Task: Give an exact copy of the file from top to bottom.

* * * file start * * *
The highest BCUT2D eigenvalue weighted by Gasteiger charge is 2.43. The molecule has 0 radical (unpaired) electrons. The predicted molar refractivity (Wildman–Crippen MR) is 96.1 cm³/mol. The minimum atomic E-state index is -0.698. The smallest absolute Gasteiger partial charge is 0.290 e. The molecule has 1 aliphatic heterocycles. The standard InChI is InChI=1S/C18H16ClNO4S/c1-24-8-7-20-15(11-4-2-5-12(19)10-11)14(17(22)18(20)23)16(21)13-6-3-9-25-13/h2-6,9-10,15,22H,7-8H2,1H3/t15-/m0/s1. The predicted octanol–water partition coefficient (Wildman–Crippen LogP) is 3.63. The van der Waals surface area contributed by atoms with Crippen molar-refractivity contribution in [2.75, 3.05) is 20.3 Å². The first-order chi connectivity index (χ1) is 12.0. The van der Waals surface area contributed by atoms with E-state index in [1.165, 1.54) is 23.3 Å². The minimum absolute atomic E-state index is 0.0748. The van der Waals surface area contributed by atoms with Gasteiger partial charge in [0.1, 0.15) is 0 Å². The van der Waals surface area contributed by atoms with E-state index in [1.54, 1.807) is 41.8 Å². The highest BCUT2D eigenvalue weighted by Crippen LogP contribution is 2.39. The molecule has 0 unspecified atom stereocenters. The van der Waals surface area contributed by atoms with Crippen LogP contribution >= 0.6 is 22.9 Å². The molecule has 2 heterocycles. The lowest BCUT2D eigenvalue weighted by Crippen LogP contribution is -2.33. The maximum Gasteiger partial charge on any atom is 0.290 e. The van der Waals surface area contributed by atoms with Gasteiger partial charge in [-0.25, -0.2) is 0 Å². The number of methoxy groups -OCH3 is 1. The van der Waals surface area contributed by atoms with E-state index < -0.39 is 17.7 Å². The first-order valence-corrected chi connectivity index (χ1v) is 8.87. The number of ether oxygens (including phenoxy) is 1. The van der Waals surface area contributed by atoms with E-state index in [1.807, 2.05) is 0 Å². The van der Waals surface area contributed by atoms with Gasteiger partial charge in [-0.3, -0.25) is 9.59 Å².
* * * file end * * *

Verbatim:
The highest BCUT2D eigenvalue weighted by Gasteiger charge is 2.43. The molecule has 0 radical (unpaired) electrons. The predicted molar refractivity (Wildman–Crippen MR) is 96.1 cm³/mol. The minimum atomic E-state index is -0.698. The smallest absolute Gasteiger partial charge is 0.290 e. The molecule has 1 aliphatic heterocycles. The standard InChI is InChI=1S/C18H16ClNO4S/c1-24-8-7-20-15(11-4-2-5-12(19)10-11)14(17(22)18(20)23)16(21)13-6-3-9-25-13/h2-6,9-10,15,22H,7-8H2,1H3/t15-/m0/s1. The predicted octanol–water partition coefficient (Wildman–Crippen LogP) is 3.63. The van der Waals surface area contributed by atoms with Crippen molar-refractivity contribution in [2.75, 3.05) is 20.3 Å². The first-order chi connectivity index (χ1) is 12.0. The van der Waals surface area contributed by atoms with E-state index in [1.165, 1.54) is 23.3 Å². The minimum absolute atomic E-state index is 0.0748. The van der Waals surface area contributed by atoms with Gasteiger partial charge in [0.1, 0.15) is 0 Å². The van der Waals surface area contributed by atoms with E-state index in [1.54, 1.807) is 41.8 Å². The highest BCUT2D eigenvalue weighted by Crippen LogP contribution is 2.39. The molecule has 0 unspecified atom stereocenters. The van der Waals surface area contributed by atoms with Crippen LogP contribution >= 0.6 is 22.9 Å². The molecule has 2 heterocycles. The lowest BCUT2D eigenvalue weighted by Crippen LogP contribution is -2.33. The maximum Gasteiger partial charge on any atom is 0.290 e. The van der Waals surface area contributed by atoms with Gasteiger partial charge in [-0.25, -0.2) is 0 Å². The number of methoxy groups -OCH3 is 1. The van der Waals surface area contributed by atoms with E-state index < -0.39 is 17.7 Å². The first-order valence-corrected chi connectivity index (χ1v) is 8.87. The number of ether oxygens (including phenoxy) is 1. The van der Waals surface area contributed by atoms with E-state index in [1.807, 2.05) is 0 Å². The van der Waals surface area contributed by atoms with Gasteiger partial charge in [-0.3, -0.25) is 9.59 Å².